Become a Mac Pro: A Guide to Mac File Types

Transferring data from one computer to another is a learning process. This is especially true when it uses a different OS or it has a different set of hardware. New Mac users especially have a lot to learn.

If you’re a Mac user, prepare to get used to the command shortcuts, the different scroll-wheel interactions, and the different apps used.

A common problem that new Mac users encounter is in the different Mac file types present in a computer powered by Mac OS. This can be a confusing time for a new Mac user, especially when switching from Windows.

Today, we will look at how these files work and how to go about them.

1. Mac-Exclusive File Types in Disks

One of the things that you will notice when you use either a thumb drive or an external hard drive is the presence of new files.

This happens to Mac-exclusive volumes or any disk that you used on a Mac computer. You only see these when your settings on the Windows computer allows you to see hidden files and folders.

The presence of these new Mac files might be confusing at first if you’re transitioning. Some of these folders appear to be duplicates that start with a dot-underscore. This is information that has no set directory which results in them placed in a hidden folder.

When accessing this disk or volume on a Mac computer, the information gets allocated back to where it should be. For example, a file called HelloWorld.jpg has a hidden file saved as ._HelloWorld.jpg. That is the “dot-underscore” file.

2. The Disk Utility on Mac

Picking up on hard drives and volumes pointed out earlier, it is possible to set up a hard drive to only work on Mac OS. You can do this through the use of Disk Utility. This comes in handy when you need to use external volumes for backing up your files.

By setting the file system formats to APFS or the Mac OS Extended, you add a degree of security encryption on the hard drive. This file system formats optimize the hard drive for use with the Mac operating system.

Take note, however, it becomes incompatible for use with other systems like Windows.

You can also have a hard disk formatted with file systems compatible with Windows as well. Begin by setting the file system format to use MS-DOS (FAT) or ExFAT on Disk Utility. Afterward, you can configure the volume for use on both Windows computer and Mac OS devices.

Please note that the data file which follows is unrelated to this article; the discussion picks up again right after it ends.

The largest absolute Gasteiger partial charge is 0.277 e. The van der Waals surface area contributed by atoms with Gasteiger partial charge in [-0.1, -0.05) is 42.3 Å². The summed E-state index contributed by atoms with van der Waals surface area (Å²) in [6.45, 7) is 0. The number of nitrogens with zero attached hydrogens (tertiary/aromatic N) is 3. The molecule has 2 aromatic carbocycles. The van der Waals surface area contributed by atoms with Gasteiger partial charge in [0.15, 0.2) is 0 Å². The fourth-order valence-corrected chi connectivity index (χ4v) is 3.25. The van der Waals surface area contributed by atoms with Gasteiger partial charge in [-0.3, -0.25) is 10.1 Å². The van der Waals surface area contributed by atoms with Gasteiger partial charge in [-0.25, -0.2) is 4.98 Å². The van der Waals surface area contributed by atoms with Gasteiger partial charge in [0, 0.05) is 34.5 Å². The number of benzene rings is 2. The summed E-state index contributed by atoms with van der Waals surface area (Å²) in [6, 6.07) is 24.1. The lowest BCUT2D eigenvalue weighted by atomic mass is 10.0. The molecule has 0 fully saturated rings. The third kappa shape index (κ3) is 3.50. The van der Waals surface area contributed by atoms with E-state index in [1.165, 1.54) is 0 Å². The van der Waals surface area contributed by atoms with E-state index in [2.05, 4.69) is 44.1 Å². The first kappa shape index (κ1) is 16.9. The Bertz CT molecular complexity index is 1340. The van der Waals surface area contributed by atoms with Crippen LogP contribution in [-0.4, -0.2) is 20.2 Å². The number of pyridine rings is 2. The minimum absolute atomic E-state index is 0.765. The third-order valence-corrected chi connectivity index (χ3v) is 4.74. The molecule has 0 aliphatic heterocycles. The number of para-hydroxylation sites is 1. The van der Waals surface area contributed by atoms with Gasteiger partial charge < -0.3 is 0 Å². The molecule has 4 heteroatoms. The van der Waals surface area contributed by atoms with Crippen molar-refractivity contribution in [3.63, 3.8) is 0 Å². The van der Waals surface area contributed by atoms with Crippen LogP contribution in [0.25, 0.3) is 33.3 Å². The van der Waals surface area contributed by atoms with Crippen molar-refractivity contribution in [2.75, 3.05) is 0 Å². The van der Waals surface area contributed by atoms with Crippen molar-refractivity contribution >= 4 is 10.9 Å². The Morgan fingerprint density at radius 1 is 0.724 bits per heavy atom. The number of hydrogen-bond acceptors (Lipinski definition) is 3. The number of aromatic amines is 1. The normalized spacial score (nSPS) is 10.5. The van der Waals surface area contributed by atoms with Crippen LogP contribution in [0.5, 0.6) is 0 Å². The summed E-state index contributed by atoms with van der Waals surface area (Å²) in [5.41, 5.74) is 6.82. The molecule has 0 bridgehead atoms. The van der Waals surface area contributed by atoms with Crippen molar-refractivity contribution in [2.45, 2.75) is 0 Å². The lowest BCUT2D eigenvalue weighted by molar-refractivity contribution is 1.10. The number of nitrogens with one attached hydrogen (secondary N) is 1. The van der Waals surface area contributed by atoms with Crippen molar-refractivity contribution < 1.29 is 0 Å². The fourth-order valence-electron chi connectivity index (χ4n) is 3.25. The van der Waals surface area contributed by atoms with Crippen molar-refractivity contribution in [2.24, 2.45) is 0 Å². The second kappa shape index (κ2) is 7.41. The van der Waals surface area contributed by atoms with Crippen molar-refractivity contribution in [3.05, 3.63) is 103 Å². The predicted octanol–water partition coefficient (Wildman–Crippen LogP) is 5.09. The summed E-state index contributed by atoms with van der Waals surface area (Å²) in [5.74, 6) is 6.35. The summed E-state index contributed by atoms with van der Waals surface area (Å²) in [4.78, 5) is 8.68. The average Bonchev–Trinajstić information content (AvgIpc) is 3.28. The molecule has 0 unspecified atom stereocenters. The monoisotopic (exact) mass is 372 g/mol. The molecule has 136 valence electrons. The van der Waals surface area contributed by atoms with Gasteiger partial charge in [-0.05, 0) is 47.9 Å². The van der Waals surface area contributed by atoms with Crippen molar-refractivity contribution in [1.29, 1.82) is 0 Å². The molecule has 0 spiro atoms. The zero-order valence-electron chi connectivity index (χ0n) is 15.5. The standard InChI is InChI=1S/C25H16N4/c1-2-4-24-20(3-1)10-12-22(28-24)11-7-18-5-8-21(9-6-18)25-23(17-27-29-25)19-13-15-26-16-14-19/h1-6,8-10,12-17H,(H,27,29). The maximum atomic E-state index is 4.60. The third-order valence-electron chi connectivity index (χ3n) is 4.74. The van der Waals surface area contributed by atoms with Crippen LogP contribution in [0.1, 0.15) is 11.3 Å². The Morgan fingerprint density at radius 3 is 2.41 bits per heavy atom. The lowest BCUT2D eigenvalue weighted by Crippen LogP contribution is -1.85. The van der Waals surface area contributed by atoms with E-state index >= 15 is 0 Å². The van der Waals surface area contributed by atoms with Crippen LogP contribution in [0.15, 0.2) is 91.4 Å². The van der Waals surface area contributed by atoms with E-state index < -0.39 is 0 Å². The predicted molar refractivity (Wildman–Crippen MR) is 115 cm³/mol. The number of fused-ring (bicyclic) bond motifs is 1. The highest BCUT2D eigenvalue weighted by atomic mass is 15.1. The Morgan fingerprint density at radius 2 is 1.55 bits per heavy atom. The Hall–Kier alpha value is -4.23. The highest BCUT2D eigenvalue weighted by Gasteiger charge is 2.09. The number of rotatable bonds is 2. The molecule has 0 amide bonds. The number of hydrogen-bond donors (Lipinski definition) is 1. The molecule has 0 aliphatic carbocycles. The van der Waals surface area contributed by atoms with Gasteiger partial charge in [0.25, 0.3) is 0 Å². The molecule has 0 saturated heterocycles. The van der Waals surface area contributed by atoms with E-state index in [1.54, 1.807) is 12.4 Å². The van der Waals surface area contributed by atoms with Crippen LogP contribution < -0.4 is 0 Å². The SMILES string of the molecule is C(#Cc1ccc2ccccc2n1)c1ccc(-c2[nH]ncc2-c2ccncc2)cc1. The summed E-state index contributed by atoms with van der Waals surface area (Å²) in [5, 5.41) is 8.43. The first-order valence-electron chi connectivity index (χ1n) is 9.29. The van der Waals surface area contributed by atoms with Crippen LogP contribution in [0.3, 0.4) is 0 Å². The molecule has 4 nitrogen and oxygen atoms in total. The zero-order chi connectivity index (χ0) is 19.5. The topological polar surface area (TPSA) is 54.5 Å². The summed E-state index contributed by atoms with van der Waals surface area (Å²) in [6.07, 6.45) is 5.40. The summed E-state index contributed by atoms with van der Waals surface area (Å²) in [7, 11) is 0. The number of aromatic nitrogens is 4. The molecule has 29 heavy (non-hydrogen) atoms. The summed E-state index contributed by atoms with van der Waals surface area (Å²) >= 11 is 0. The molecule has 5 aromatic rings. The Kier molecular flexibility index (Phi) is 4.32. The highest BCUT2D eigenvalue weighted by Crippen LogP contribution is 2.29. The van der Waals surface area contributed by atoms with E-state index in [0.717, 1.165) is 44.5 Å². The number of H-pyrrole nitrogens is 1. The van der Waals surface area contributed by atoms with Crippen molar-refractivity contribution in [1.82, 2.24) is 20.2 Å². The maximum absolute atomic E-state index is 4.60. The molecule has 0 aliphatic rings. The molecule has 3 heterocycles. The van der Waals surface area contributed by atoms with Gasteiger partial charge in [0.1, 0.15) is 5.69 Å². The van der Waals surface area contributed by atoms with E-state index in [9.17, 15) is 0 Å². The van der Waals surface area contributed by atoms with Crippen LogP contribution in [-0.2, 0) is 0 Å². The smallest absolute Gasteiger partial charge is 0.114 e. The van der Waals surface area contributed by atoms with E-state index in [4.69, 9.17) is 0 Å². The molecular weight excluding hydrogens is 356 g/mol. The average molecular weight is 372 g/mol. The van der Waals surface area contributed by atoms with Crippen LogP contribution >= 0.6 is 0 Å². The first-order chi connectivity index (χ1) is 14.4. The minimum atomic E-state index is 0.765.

This detail comes in handy when you have to format thumb drives, flash drives, or external hard drives.

3. File Types from Mac-based Apps

You might also encounter Mac file types that do not open on Windows since it does not correspond to any file type. This could be a document or a spreadsheet that you might be working on using a Mac. This file ends up not loading when on a Windows computer.

This happens when you have apps present in the iWork office suite. This is an exclusive suite of apps designed for the Mac OS. These counterparts to Microsoft Office include Pages, Keynote, and Numbers.

Files saved using these apps have a different extension compared to the ones used on the likes of OpenOffice or Microsoft Office. For example, a document saved in Pages saves the files with a “.pages” extension. You cannot open this on any word processing app except with Pages.

A solution to this is to have the document saved or exported into a “.docx” file. This is useful if you still plan to edit the file on a Windows computer. Or you could use a PDF file instead if you want a finalized document that you can access anywhere.

4. Files You Can Access on Both Systems

On the bright side, you have files that you can access on both Windows and Mac OS. There are a lot of these apps that stand out as universal due to software support. These range from media files to documents. Here are some notable file types that you can access on both computers.

Media Files (Images, Videos, and Audio Files)

Media files transcend platforms as the file types for each of them work on every device. You can access image files with ease using Finder and Preview on the Mac OS.

Video files work differently. They need specific codecs to let you play them on your video player. Mac OS uses Quicktime but you can use the VLC player as well (available on both platforms).

For audio files, the shift has gone from mp3 to FLAC due to its lossless format. This makes it an attractive choice for audiophiles. Once again, the codec plays a role here for Windows, as this enables its media player to play FLAC files. With iTunes, you can run FLAC files easily without worry.

Zipped Files

Something that both platforms can share is with zipped files. It allows you to compress folders in a neat package. This makes it easier to send files online or over another external volume.

If you are a new Mac user, you can do this operation on your Mac. You can look at these steps to learn more about how to unzip files as well as how to zip them.

5. File Conversion

Now, there are situations where you need to convert a file to a different format. One solution is by exporting or saving the file to a different format. Other times, you might also need a file converter to solve this problem.

You can check out the App Store for a myriad of file conversion solutions.

Manage Mac File Types with Ease

By knowing how Mac file types behave across platforms, you can ease yourself during your os transition. Over time, you may notice that you can work on both a Mac computer and a Windows computer without issue.

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